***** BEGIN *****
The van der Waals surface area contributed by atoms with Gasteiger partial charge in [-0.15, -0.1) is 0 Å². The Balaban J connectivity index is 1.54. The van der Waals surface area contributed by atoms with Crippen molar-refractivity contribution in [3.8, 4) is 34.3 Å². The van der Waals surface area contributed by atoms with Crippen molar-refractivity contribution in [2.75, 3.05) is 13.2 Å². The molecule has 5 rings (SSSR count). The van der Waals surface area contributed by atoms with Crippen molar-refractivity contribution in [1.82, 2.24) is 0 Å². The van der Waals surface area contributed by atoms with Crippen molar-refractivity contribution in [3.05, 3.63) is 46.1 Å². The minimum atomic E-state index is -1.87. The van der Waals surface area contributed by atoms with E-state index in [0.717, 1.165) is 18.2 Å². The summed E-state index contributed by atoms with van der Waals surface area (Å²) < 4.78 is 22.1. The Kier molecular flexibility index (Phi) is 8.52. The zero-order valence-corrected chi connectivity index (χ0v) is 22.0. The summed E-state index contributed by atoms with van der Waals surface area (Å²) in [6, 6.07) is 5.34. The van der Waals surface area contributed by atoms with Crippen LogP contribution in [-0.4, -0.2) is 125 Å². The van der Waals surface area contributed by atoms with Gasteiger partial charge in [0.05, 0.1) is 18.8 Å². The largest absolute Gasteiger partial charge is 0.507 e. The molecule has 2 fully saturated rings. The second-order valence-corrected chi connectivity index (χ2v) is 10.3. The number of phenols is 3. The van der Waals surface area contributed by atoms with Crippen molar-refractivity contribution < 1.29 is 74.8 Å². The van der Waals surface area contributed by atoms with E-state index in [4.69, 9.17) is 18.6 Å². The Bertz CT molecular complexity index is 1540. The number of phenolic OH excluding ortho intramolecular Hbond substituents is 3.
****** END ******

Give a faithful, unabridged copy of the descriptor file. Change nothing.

The van der Waals surface area contributed by atoms with Gasteiger partial charge in [-0.15, -0.1) is 0 Å². The Balaban J connectivity index is 1.54. The van der Waals surface area contributed by atoms with Crippen molar-refractivity contribution in [3.8, 4) is 34.3 Å². The van der Waals surface area contributed by atoms with Crippen molar-refractivity contribution in [2.75, 3.05) is 13.2 Å². The molecule has 5 rings (SSSR count). The van der Waals surface area contributed by atoms with Crippen molar-refractivity contribution in [1.82, 2.24) is 0 Å². The van der Waals surface area contributed by atoms with Crippen molar-refractivity contribution in [3.05, 3.63) is 46.1 Å². The minimum atomic E-state index is -1.87. The van der Waals surface area contributed by atoms with E-state index in [0.717, 1.165) is 18.2 Å². The summed E-state index contributed by atoms with van der Waals surface area (Å²) < 4.78 is 22.1. The Kier molecular flexibility index (Phi) is 8.52. The zero-order valence-corrected chi connectivity index (χ0v) is 22.0. The summed E-state index contributed by atoms with van der Waals surface area (Å²) in [6, 6.07) is 5.34. The van der Waals surface area contributed by atoms with Crippen LogP contribution in [-0.4, -0.2) is 125 Å². The van der Waals surface area contributed by atoms with Gasteiger partial charge in [0.05, 0.1) is 18.8 Å². The largest absolute Gasteiger partial charge is 0.507 e. The molecule has 2 fully saturated rings. The second-order valence-corrected chi connectivity index (χ2v) is 10.3. The number of phenols is 3. The van der Waals surface area contributed by atoms with Crippen molar-refractivity contribution < 1.29 is 74.8 Å². The van der Waals surface area contributed by atoms with E-state index in [4.69, 9.17) is 18.6 Å². The Bertz CT molecular complexity index is 1540. The number of phenolic OH excluding ortho intramolecular Hbond substituents is 3.